We call it the Freedom of Information Act in Virginia, but it’s good to remember that it’s about information that’s in a public record or revealed in a public meeting. One thing that can really help get information, as Cherise Newsome points out in her excellent post, is talking to the FOIA compliance officer about what you’re trying to find out. There’s another bit of research that can be worth doing before you actually make a FOIA request for records. That’s to try to find out what kind of records a public body keeps.
Dave Ress, VCOG’s Truth in the Field blog

Leaking is a crime, and a serious one. Yet, it must be balanced against the public’s right to know what its government is doing, particularly when those actions run afoul of the Constitution. The revelation of warrantless and unconstitutional domestic surveillance, provided by former CIA employee and NSA contractor Edward Snowden, is a good example of information that represents a demonstrable abuse of federal power. The United States has a whistleblower protection law that shields public employees from retaliation for exposing violations. And the courts have generally sided with members of the media when publishing sensitive information. It has been a priority of President Donald Trump to slow the information coming out of his White House, especially anything regarding the ongoing investigation of Russian manipulation in the 2016 election. But information related to foreign interference in our democratic processes is in the public interest. In contrast, leaking transcripts of the president’s calls with other heads of state, as happened last week, could compromise U.S. diplomatic interests and served only to embarrass Trump.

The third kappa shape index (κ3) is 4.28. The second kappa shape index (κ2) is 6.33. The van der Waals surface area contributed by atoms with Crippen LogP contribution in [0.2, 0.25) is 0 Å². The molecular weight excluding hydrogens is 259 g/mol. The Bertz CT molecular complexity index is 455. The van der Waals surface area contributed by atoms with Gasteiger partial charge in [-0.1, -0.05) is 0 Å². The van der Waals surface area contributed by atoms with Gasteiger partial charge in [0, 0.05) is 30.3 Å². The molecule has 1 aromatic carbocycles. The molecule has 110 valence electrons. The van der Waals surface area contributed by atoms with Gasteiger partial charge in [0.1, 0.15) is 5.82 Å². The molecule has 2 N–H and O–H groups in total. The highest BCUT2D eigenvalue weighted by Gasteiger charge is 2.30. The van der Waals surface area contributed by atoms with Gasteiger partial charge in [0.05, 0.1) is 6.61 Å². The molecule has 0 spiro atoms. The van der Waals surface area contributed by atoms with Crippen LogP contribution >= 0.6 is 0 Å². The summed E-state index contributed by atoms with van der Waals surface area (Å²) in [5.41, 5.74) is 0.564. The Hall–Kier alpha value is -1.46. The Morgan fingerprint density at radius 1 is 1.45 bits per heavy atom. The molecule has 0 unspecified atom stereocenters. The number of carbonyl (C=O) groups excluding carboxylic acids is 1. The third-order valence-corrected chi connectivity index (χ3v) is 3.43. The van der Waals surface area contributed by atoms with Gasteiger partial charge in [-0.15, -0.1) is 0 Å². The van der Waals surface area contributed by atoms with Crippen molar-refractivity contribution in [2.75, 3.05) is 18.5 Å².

Here’s something we never thought we’d have occasion to say: Jason Kessler and Charlottesville officials are both right. Up to a point. City leaders said early this week that they would approve Mr. Kessler’s petition for a rally if the alt-right organizer would move his demonstration from newly named Emancipation Park, where the Robert E. Lee statue stands, to McIntire Park. Mr. Kessler is furious. The whole point of having the rally at Emancipation Park, formerly Lee Park, is to support the statue in the face of efforts to remove it. The symbolic impact is lost if the protest is moved, he said. He’s right. But city officials say that the rally, and the counter-protests planned to oppose it, have grown too large for the area to contain. So the city also is right.
Daily Progress